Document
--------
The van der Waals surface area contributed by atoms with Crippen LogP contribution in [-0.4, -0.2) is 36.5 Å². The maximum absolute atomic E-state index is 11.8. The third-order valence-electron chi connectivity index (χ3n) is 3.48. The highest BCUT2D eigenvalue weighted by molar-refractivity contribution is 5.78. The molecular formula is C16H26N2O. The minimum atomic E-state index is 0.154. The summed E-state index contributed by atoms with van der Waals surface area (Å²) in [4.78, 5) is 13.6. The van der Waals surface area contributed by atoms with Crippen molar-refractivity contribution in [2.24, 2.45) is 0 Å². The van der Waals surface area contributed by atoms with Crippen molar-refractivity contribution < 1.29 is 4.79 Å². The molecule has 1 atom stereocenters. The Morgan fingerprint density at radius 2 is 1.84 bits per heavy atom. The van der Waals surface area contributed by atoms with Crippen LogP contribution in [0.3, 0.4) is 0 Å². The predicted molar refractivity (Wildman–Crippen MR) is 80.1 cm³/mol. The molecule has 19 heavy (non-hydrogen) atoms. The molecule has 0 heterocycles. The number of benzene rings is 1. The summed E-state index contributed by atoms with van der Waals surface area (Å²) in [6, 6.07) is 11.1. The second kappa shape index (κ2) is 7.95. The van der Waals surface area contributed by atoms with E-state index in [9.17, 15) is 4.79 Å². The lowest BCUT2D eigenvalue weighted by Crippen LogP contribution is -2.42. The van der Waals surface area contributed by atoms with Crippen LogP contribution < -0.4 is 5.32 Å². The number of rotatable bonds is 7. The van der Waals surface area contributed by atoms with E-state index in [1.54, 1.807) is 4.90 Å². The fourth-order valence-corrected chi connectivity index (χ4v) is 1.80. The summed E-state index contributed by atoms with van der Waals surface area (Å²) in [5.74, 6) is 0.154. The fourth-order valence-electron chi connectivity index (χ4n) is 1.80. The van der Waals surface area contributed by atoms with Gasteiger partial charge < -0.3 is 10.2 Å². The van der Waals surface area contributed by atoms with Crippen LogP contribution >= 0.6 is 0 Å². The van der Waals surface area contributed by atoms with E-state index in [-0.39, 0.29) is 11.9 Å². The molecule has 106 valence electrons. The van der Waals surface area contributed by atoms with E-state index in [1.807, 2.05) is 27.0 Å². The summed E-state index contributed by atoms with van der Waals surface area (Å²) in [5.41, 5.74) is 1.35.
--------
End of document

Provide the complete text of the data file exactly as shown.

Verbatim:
The van der Waals surface area contributed by atoms with Crippen LogP contribution in [-0.4, -0.2) is 36.5 Å². The maximum absolute atomic E-state index is 11.8. The third-order valence-electron chi connectivity index (χ3n) is 3.48. The highest BCUT2D eigenvalue weighted by molar-refractivity contribution is 5.78. The molecular formula is C16H26N2O. The minimum atomic E-state index is 0.154. The summed E-state index contributed by atoms with van der Waals surface area (Å²) in [4.78, 5) is 13.6. The van der Waals surface area contributed by atoms with Crippen molar-refractivity contribution in [2.24, 2.45) is 0 Å². The van der Waals surface area contributed by atoms with Crippen molar-refractivity contribution < 1.29 is 4.79 Å². The molecule has 1 atom stereocenters. The Morgan fingerprint density at radius 2 is 1.84 bits per heavy atom. The van der Waals surface area contributed by atoms with Crippen LogP contribution in [0.3, 0.4) is 0 Å². The predicted molar refractivity (Wildman–Crippen MR) is 80.1 cm³/mol. The molecule has 19 heavy (non-hydrogen) atoms. The molecule has 0 heterocycles. The number of benzene rings is 1. The summed E-state index contributed by atoms with van der Waals surface area (Å²) in [6, 6.07) is 11.1. The second kappa shape index (κ2) is 7.95. The van der Waals surface area contributed by atoms with E-state index in [9.17, 15) is 4.79 Å². The lowest BCUT2D eigenvalue weighted by Crippen LogP contribution is -2.42. The van der Waals surface area contributed by atoms with Crippen LogP contribution < -0.4 is 5.32 Å². The number of rotatable bonds is 7. The van der Waals surface area contributed by atoms with E-state index in [1.54, 1.807) is 4.90 Å². The fourth-order valence-corrected chi connectivity index (χ4v) is 1.80. The summed E-state index contributed by atoms with van der Waals surface area (Å²) in [5.74, 6) is 0.154. The fourth-order valence-electron chi connectivity index (χ4n) is 1.80. The van der Waals surface area contributed by atoms with Gasteiger partial charge < -0.3 is 10.2 Å². The van der Waals surface area contributed by atoms with Crippen LogP contribution >= 0.6 is 0 Å². The van der Waals surface area contributed by atoms with E-state index in [-0.39, 0.29) is 11.9 Å². The molecule has 106 valence electrons. The van der Waals surface area contributed by atoms with E-state index in [1.807, 2.05) is 27.0 Å². The summed E-state index contributed by atoms with van der Waals surface area (Å²) in [5.41, 5.74) is 1.35.